Wednesday, March 5, 2014

Painted: Grenadier Djinni

Here's one I painted quickly the end of last year, another oldie-but-goldie from the "Solid Gold" line.

Manufacturer: Grenadier
Line: AD&D "Solid Gold" line
Set: 5004 Tomb Of Spells
Figure: Djinn
Base markings: none
Release date: 1980
Sculptor: Andrew Chernak
Date painted: 2013

Prep and painting

The first thing I noticed about this figure is of all the integral-base figures I've got this was the very first that absolutely positively could not stand on it's own. Two, even if it could be made to precariously stand on it's own it would be leaning severely to one side. So when I glued it to the base I shimmed one side with bits of plasticard and then filled in the gaps with concrete patch.

That done, while I understood there was a lot of smoke from the lamp curling around, for some reason I thought some of the littler bits of smoke around the base were supposed to be stones, and I continued the stone motif with Das airbake clay all over the base. It was more work than I like to spend on a base but I think it looks pretty good, a bit of variety from the normal bases I do while keeping some continuity with the colors. I've done a few Grenadier dragons this way which I have yet to paint. This one also has concrete patch "grout" which I shaded with a wash.

As usual I made a reference folder of Djinni, but I had already made up my mind ahead of time on a pure ultramarine blueof a Djinni in an illustration by Kay Nielsen from one of my favorite books of all, The Unknown Paintings of Kay Nielsen, which collects previously unpublished Arabian Nights pictures.

Most blue miniature paints, and I have quite a few, are nothing like ultramarine. Most are quite warm. I have a Vallejo Model Color ultramarine, but honestly, when held side by side with a tube of standard variety acrylic paint the Vallejo is fairly dull, and not as deep or as dark as I would like. For that reason I did an all-over basecoat of the Vallejo color, but then did a number of washes made with the tube acrylic. Also, as I think I've mentioned before, a strong focus of mine these days is achieving deep, rich tones through the use of glazes. To this end Winsor and Newton inks have been helpful, with the caveats that the bottles are pretty but don't work very well, and the lack of dropper means it's very easy to accidentally contaminate the ink, and also you can't seem to buy them separately, which means, of course, unless you use every ink in the set at the very same rate you are screwed when one of them becomes empty. Really Winsor & Newton, huge fail that last one. Huge. As in I'm obviously not going to buy a $25 set for one or two inks, and obviously that means I'm going to your competitor at that point. That's obvious to you, right?

Anyway, rant aside, the reason I went with W&N in the first place is that in addition to being transparent and otherwise glaze-worthy, having a nice lacquering effect as a bonus, the real glory of these is for many (all?) colors there is at least both a warm and cool version. To whit, glazing your ultramarine djinni with a warm blue, however rich and dark it might be, will completely spoil things. So in summary the Vallejo + tube paint + W&N ink combo was a real win for a very tricky color I was insisting on getting just right.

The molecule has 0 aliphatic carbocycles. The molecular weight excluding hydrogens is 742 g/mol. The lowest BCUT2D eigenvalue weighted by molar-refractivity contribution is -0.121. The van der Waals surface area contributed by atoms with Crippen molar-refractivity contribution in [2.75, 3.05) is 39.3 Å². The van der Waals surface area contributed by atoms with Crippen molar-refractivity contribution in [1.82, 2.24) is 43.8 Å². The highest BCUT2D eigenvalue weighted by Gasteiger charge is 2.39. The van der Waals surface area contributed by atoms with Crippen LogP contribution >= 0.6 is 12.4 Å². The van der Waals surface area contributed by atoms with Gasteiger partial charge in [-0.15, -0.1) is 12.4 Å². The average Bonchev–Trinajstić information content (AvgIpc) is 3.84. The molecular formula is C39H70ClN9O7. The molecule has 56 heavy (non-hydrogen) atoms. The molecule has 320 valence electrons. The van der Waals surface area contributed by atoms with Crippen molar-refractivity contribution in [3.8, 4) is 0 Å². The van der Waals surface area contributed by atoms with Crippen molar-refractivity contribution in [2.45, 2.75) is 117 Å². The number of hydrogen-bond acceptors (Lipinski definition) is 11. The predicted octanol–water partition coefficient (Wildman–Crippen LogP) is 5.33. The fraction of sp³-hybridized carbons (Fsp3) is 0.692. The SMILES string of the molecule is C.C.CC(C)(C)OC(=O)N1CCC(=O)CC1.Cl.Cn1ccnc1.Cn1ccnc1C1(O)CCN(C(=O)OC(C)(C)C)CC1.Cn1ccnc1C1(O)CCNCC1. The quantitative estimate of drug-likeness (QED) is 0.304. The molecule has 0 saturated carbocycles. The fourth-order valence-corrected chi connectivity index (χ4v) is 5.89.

The smoke has some Privateer Press pale bluish-whites and the Vallejo Ultramarine mixed in. I am also really pleased with the brass effect, which is a base of Cryx Gold (dark yellow-gold metallic) with quite a few layers of P3 Brass Balls. I am counting on the smoothness and luster of the paint itself to create the spot highlight on the bulb of the lamp, rather than forced highlights (going up to silver or what have you), though there may be a few touches of sliver on the edges.

One other note on the subject of specular highlights, it's not easy highlighting a broad, bald head like this figure has. I like the result, but it took a lot of careful layers to get it to gradually build up the layers just right. Had the same issue with a Gold Line magic-user I might not have gotten around to sharing yet.

Parting comments

An OCD note about Djinn: from the text of the 1e AD&D Monster Manual one gathers that Djinn is the plural, and Djinni is the singular. Which is counter-intuitive to us because in latin -i indicates the plural, e.g. cactus/cacti. And another oddity is that in the Monster Manual II we're told that collectively, elemental humanoids including djinni, jannee, marids, and dao are known as "genie." So here "ie" is plural, just as "ee" for Jannee indicates plural. Meanwhile, the Grenadier catalog calls the figure a Djinn, singular.

So this led me to Wikipedia, which confirms Gygax was correct to call the collective number Djinn, and there's further support for Genie being plural, because we're told it's not a variant spelling of Djinni I had thought, but the plural of Genius. Still not sure about Jann/Jannee, why MMII uses Jann as the singular and Jannee as the plural. Maybe that one is a goof?

And lastly, for those not familiar with you old school D&D, while as a player it can't hurt to get on the good side of these powerful chaotic good creatures of the aerial plane, or else, better yet, master them (and the suggestion is you can succeed here in being a "good master," with the how left to the "referee"), as they can grant various boons, only a "noble djinni (1%)" can bestow that most valuable in-game commodity of all, the wish.

As always, the collection can be viewed in its entirety at flickr.


  1. Lovely vivid colours and another classic miniature rescued from the rubbish-heap of history. I do find your blow-by-blow accounts of preparity work and painting very informative too.